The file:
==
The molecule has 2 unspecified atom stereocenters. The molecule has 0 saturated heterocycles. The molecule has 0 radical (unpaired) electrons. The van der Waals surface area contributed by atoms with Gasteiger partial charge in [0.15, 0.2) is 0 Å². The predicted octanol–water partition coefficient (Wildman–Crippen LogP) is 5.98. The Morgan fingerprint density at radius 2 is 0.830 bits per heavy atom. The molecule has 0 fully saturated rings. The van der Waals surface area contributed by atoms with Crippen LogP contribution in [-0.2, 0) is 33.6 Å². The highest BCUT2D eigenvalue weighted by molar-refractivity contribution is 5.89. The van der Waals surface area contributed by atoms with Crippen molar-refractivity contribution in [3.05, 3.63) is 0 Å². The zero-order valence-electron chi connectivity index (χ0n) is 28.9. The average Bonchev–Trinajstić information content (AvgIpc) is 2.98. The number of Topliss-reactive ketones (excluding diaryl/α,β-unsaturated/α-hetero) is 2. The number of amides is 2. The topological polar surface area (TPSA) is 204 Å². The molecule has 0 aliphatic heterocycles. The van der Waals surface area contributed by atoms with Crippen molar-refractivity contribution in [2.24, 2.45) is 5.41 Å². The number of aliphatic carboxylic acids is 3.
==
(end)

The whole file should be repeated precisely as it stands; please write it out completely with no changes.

The molecule has 2 unspecified atom stereocenters. The molecule has 0 saturated heterocycles. The molecule has 0 radical (unpaired) electrons. The van der Waals surface area contributed by atoms with Gasteiger partial charge in [0.15, 0.2) is 0 Å². The predicted octanol–water partition coefficient (Wildman–Crippen LogP) is 5.98. The Morgan fingerprint density at radius 2 is 0.830 bits per heavy atom. The molecule has 0 fully saturated rings. The van der Waals surface area contributed by atoms with Crippen LogP contribution in [-0.2, 0) is 33.6 Å². The highest BCUT2D eigenvalue weighted by molar-refractivity contribution is 5.89. The van der Waals surface area contributed by atoms with Crippen molar-refractivity contribution in [3.05, 3.63) is 0 Å². The zero-order valence-electron chi connectivity index (χ0n) is 28.9. The average Bonchev–Trinajstić information content (AvgIpc) is 2.98. The number of Topliss-reactive ketones (excluding diaryl/α,β-unsaturated/α-hetero) is 2. The number of amides is 2. The topological polar surface area (TPSA) is 204 Å². The molecule has 0 aliphatic heterocycles. The van der Waals surface area contributed by atoms with Crippen molar-refractivity contribution in [2.24, 2.45) is 5.41 Å². The number of aliphatic carboxylic acids is 3.